The time was about 8am that cloudy Friday. Civil servants had started arriving at the Federal Secretariat Complex, Central Business Area, Abuja, the nation’s capital.
With the shortage of parking space at the huge complex to serve the increasing number of persons who work in the secretariat, some parked along the road, hoping that officers of the Federal Road Safety Corps would not tow their vehicles for wrong parking. Others, however, drove into the parking lot of the popular Eagle’s Square.
Almost equidistant from government establishments like the National Assembly, the Office of the Head of the Federal Civil Service, the Federal High Court and the State House, the Eagle’s Square may rightly be referred to as a major symbol of democracy, as it hosts major events.
From playing host to the inauguration of elected presidents to political rallies, concerts and Democracy Day celebrations, the arena is evidently a place of interest. So also is its parking lot, which can accommodate no less than 300 vehicles at a time. This turns it into a makeshift market the moment civil servants begin to arrive.
On both entrances to the parking lot there are a number of hawkers selling things like groundnuts, snacks and other items. Also noticeable are newspaper and book stands, printing shops and PoS stands.
As our correspondent soon found out, the real buying and selling take place inside the parking lot, in which car boots become storefronts for products ranging from herbal remedies and tea to clothes, shoes and handbags. Our correspondent counted no fewer than 10 vehicles converted to shops, with salespersons attached to them.
While the businessmen and women said they understood the optics of converting their vehicles to stores, they insisted that the situation of the economy drove them to find alternative sources of income.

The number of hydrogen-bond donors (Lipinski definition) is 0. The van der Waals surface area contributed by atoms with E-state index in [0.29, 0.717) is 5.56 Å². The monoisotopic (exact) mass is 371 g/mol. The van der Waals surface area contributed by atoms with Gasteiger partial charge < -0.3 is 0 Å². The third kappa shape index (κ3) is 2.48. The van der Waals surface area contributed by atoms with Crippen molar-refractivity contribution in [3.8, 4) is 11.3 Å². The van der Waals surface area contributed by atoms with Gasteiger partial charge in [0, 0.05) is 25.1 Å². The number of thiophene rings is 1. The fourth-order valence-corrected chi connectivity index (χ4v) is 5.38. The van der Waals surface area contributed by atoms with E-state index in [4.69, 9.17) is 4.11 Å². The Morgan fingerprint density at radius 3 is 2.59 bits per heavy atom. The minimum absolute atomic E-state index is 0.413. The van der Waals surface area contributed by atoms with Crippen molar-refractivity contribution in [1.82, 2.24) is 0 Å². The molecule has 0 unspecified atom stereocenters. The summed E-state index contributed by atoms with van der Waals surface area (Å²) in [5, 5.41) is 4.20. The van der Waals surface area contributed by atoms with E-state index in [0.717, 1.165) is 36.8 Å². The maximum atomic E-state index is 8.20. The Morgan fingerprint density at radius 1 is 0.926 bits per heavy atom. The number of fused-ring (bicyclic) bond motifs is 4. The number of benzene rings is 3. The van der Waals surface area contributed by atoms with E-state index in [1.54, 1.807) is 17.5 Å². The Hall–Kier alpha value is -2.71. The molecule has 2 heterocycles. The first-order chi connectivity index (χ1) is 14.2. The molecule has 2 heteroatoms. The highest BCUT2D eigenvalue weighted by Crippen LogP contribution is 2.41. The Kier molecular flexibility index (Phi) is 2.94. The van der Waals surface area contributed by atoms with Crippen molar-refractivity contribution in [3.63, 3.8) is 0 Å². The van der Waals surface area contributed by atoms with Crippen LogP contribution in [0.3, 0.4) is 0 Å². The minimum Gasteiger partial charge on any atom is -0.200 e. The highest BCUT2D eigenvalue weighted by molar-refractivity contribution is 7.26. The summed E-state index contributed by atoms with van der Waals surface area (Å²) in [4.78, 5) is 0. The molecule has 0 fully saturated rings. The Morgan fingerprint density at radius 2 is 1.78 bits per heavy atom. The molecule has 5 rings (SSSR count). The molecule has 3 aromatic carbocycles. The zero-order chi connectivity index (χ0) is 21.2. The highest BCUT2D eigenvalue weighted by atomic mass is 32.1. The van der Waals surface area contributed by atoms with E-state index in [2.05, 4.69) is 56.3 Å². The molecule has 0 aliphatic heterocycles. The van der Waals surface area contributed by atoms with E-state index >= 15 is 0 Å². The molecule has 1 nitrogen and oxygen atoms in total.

For them, the cost of finding proper stalls to set up their businesses and services is more expensive than selling out of the boots of their vehicles.
A salesman for electrical appliances, Ogbu Godwin, who started the business seven years ago, said it was his only source of income and livelihood, adding that although the business started small, he had had to diversify to survive.
“I am not a civil servant; this is the only business I do to survive. Usually, in a day before, we make like N3,500. Then we were only selling phone chargers, power banks and stuff like that. Now, we make as much as N10,000 from the sales of extensions, repairing phones, and selling chargers and power banks. If I had a store, half of that would probably go into settling dues, and I cannot afford that,” he added.
A civil servant, who spoke to our correspondent on condition of anonymity, said although she had been in service for over two decades, her jewellery and clothing business had “always been to make ends meet”.
She added that although her five children were old enough to fend for themselves, she engaged in the business to stay active.
She said, “The business has always been to make ends meet. Whichever way you look at it, the economy is biting hard. It is not as if we are making any gains; we are just doing it to stay active because we are growing old.